There is no danger to get pests,the crows eat the food in 2 seconds,loved my leftover meat loaf
Later I watched most of the birds enjoying the sprinkler and later we even had a bit of rain,WOW!!
The Crows get a bad rap because they are big,black and noisy...and yes,they rob birdsnests and dead squirrels,but so do many other much smaller birds,Blue Jays for one and are they ever noisy,but loved because they are Blue.
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Old July 16th, 2005, 08:13 PM
Safyre Safyre is offline
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Quote:
Originally Posted by chico2
The Crows get a bad rap because they are big,black and noisy...and yes,they rob birdsnests and dead squirrels,but so do many other much smaller birds,Blue Jays for one and are they ever noisy,but loved because they are Blue.
my city was taken over by crows for about 5 years, by the river at night, all you could see was black. They were a menance. I believe we ended up doing a 'crow cull' where a lot of birds got killed.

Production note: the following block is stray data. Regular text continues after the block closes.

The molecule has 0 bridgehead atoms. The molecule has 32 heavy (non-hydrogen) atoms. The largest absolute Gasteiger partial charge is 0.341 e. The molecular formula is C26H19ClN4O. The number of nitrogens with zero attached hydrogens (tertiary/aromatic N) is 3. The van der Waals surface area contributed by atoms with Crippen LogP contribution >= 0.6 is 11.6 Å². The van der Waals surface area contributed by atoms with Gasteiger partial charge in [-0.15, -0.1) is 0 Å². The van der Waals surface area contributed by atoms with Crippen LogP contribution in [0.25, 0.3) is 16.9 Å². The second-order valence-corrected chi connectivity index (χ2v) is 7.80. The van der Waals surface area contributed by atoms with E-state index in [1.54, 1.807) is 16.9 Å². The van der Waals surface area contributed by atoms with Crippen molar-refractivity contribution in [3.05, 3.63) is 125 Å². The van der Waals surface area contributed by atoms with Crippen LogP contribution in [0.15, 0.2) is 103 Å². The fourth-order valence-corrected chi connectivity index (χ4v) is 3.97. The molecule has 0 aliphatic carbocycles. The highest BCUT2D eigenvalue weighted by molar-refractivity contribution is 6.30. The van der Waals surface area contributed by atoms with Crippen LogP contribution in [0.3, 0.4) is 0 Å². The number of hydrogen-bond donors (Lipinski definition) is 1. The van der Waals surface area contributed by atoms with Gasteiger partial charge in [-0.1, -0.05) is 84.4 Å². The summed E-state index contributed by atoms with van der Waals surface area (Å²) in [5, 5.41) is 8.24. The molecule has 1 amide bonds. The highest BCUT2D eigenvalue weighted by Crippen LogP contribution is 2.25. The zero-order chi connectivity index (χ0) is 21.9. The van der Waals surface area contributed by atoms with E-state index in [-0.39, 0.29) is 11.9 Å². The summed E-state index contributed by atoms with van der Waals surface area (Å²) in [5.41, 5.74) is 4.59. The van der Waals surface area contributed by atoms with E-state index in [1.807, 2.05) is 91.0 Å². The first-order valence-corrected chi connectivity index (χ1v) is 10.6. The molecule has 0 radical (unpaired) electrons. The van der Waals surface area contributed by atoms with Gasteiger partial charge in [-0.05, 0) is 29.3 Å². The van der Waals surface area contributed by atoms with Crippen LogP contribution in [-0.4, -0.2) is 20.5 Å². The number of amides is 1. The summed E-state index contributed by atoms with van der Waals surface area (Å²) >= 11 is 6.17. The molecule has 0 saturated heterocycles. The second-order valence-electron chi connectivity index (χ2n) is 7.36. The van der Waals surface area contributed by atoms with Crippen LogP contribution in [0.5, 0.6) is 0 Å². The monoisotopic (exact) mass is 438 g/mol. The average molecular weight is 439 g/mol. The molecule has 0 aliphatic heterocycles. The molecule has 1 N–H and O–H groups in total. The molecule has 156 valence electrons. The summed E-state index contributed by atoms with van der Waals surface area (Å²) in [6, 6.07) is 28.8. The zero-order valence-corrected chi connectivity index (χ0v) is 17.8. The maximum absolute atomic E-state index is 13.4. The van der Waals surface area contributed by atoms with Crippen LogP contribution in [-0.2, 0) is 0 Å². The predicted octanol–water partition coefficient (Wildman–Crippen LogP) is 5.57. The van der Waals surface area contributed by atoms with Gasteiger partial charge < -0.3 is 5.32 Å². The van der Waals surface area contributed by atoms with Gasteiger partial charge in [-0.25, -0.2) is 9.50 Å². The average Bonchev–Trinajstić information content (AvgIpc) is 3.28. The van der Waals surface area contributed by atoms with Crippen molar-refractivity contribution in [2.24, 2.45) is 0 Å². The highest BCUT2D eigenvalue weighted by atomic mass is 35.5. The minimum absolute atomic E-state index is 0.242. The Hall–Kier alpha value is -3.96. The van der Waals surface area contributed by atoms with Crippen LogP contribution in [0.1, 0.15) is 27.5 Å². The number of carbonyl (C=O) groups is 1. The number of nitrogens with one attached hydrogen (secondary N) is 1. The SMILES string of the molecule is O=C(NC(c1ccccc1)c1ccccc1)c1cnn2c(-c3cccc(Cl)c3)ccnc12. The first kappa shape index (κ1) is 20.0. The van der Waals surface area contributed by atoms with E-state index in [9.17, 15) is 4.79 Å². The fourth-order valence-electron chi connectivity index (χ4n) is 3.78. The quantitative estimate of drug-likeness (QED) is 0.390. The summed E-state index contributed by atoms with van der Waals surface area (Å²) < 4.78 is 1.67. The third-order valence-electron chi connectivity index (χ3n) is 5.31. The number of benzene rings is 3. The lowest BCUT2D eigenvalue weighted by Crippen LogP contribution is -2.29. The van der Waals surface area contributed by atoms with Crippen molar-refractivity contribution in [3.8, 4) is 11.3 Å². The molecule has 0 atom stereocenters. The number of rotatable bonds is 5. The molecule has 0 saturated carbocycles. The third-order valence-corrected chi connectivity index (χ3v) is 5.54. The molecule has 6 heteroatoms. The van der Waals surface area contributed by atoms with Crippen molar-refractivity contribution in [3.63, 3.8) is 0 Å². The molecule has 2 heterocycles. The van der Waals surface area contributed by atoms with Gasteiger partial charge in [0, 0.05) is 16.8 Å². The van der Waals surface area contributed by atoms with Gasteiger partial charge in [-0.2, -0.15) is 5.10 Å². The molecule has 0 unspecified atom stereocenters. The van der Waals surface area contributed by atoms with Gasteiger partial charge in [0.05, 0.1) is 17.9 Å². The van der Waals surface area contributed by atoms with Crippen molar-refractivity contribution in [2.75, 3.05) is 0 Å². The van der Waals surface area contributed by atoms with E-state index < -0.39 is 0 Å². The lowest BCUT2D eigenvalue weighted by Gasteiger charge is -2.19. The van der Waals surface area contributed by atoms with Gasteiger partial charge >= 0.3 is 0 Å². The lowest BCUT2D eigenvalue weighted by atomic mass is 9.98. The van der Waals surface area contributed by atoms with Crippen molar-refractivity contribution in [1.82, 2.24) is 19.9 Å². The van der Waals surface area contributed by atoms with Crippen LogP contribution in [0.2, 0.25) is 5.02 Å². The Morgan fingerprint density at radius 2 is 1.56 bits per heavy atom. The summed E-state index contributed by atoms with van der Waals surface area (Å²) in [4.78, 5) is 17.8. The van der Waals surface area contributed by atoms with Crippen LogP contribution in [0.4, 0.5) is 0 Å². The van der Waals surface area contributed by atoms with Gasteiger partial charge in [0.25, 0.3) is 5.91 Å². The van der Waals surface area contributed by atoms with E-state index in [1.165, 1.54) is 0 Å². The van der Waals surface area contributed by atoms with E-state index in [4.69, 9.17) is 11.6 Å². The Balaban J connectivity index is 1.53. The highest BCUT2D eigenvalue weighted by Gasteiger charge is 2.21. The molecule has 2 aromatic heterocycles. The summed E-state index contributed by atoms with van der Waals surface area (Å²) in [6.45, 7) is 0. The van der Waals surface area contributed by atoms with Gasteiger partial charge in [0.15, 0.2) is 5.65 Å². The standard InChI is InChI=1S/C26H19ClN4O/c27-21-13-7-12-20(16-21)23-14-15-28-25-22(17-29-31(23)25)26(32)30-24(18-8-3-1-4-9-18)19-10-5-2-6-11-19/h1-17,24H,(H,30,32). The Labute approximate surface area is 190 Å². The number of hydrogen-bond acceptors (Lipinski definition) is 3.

It did work, we have noth ad crow problems in a year or no.
The do get a bad rap, the Blue Jays in my yard tend to make more noise than the crows did. however, the crows were worse on the gardbage
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Old July 17th, 2005, 09:26 AM
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Safyre,I saw a program about a small town(in the US) taken over by hundreds maybe even thousands of crows and I can understand the problem.
Here in Oakville we have for the past few years had a bad case of the West Nile virus,killing off most crows and many other birds.
Last year,I only saw one crow,a lame male(bad leg)I fed him all winter and when he somehow found a mate and now has 3 offsprings,I am elated.